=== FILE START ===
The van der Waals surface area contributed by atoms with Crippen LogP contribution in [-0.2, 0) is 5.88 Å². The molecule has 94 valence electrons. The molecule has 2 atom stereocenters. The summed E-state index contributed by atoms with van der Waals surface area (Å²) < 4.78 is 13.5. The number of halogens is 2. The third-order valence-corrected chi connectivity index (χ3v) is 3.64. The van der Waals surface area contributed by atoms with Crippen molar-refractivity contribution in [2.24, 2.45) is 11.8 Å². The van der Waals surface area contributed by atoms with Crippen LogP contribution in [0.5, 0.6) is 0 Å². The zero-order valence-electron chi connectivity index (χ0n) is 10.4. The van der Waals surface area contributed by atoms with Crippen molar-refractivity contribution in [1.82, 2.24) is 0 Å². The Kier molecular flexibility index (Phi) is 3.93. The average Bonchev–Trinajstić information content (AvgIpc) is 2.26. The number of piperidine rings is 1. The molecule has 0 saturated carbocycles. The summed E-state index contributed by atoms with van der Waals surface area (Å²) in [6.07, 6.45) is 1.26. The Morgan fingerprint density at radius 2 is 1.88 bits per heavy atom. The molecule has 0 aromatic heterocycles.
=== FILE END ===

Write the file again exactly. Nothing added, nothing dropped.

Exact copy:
The van der Waals surface area contributed by atoms with Crippen LogP contribution in [-0.2, 0) is 5.88 Å². The molecule has 94 valence electrons. The molecule has 2 atom stereocenters. The summed E-state index contributed by atoms with van der Waals surface area (Å²) < 4.78 is 13.5. The number of halogens is 2. The third-order valence-corrected chi connectivity index (χ3v) is 3.64. The van der Waals surface area contributed by atoms with Crippen molar-refractivity contribution in [2.24, 2.45) is 11.8 Å². The van der Waals surface area contributed by atoms with Crippen LogP contribution in [0.5, 0.6) is 0 Å². The zero-order valence-electron chi connectivity index (χ0n) is 10.4. The van der Waals surface area contributed by atoms with Crippen molar-refractivity contribution in [1.82, 2.24) is 0 Å². The Kier molecular flexibility index (Phi) is 3.93. The average Bonchev–Trinajstić information content (AvgIpc) is 2.26. The number of piperidine rings is 1. The molecule has 0 saturated carbocycles. The summed E-state index contributed by atoms with van der Waals surface area (Å²) in [6.07, 6.45) is 1.26. The Morgan fingerprint density at radius 2 is 1.88 bits per heavy atom. The molecule has 0 aromatic heterocycles.